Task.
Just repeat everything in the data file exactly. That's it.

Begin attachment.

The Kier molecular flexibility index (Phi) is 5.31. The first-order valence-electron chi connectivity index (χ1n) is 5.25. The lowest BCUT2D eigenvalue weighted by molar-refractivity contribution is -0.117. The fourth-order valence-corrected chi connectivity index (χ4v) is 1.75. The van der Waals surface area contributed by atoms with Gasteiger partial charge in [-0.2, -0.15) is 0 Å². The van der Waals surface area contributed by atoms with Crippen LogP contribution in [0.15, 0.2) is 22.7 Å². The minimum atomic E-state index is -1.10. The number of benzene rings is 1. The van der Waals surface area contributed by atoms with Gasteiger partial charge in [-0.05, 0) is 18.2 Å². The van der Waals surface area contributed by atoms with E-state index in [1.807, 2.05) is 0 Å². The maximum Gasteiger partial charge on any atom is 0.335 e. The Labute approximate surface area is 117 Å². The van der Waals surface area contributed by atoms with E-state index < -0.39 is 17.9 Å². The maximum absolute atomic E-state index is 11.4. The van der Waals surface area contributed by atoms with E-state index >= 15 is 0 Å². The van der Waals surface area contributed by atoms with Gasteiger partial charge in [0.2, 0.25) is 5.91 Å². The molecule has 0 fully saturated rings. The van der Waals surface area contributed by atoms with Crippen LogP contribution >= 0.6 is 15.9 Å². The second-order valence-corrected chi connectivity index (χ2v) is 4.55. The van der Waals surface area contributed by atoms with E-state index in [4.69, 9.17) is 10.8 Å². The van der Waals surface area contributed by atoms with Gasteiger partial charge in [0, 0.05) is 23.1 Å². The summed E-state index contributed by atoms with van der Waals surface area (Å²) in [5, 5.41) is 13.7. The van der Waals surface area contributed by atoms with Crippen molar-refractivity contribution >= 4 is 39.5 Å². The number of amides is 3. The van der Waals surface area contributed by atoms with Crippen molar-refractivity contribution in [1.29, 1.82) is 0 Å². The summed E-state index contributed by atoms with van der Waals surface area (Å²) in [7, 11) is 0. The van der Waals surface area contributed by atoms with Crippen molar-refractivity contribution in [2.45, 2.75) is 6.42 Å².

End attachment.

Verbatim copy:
The Kier molecular flexibility index (Phi) is 5.31. The first-order valence-electron chi connectivity index (χ1n) is 5.25. The lowest BCUT2D eigenvalue weighted by molar-refractivity contribution is -0.117. The fourth-order valence-corrected chi connectivity index (χ4v) is 1.75. The van der Waals surface area contributed by atoms with Gasteiger partial charge in [-0.2, -0.15) is 0 Å². The van der Waals surface area contributed by atoms with Crippen LogP contribution in [0.15, 0.2) is 22.7 Å². The minimum atomic E-state index is -1.10. The number of benzene rings is 1. The van der Waals surface area contributed by atoms with Gasteiger partial charge in [-0.05, 0) is 18.2 Å². The van der Waals surface area contributed by atoms with E-state index in [1.807, 2.05) is 0 Å². The maximum Gasteiger partial charge on any atom is 0.335 e. The Labute approximate surface area is 117 Å². The van der Waals surface area contributed by atoms with E-state index < -0.39 is 17.9 Å². The maximum absolute atomic E-state index is 11.4. The van der Waals surface area contributed by atoms with E-state index >= 15 is 0 Å². The van der Waals surface area contributed by atoms with Gasteiger partial charge in [0.2, 0.25) is 5.91 Å². The molecule has 0 fully saturated rings. The van der Waals surface area contributed by atoms with Crippen LogP contribution >= 0.6 is 15.9 Å². The second-order valence-corrected chi connectivity index (χ2v) is 4.55. The van der Waals surface area contributed by atoms with E-state index in [4.69, 9.17) is 10.8 Å². The van der Waals surface area contributed by atoms with Gasteiger partial charge in [0, 0.05) is 23.1 Å². The summed E-state index contributed by atoms with van der Waals surface area (Å²) in [5, 5.41) is 13.7. The van der Waals surface area contributed by atoms with Crippen molar-refractivity contribution >= 4 is 39.5 Å². The number of amides is 3. The van der Waals surface area contributed by atoms with Crippen molar-refractivity contribution in [1.29, 1.82) is 0 Å². The summed E-state index contributed by atoms with van der Waals surface area (Å²) in [7, 11) is 0. The van der Waals surface area contributed by atoms with Crippen molar-refractivity contribution in [2.45, 2.75) is 6.42 Å².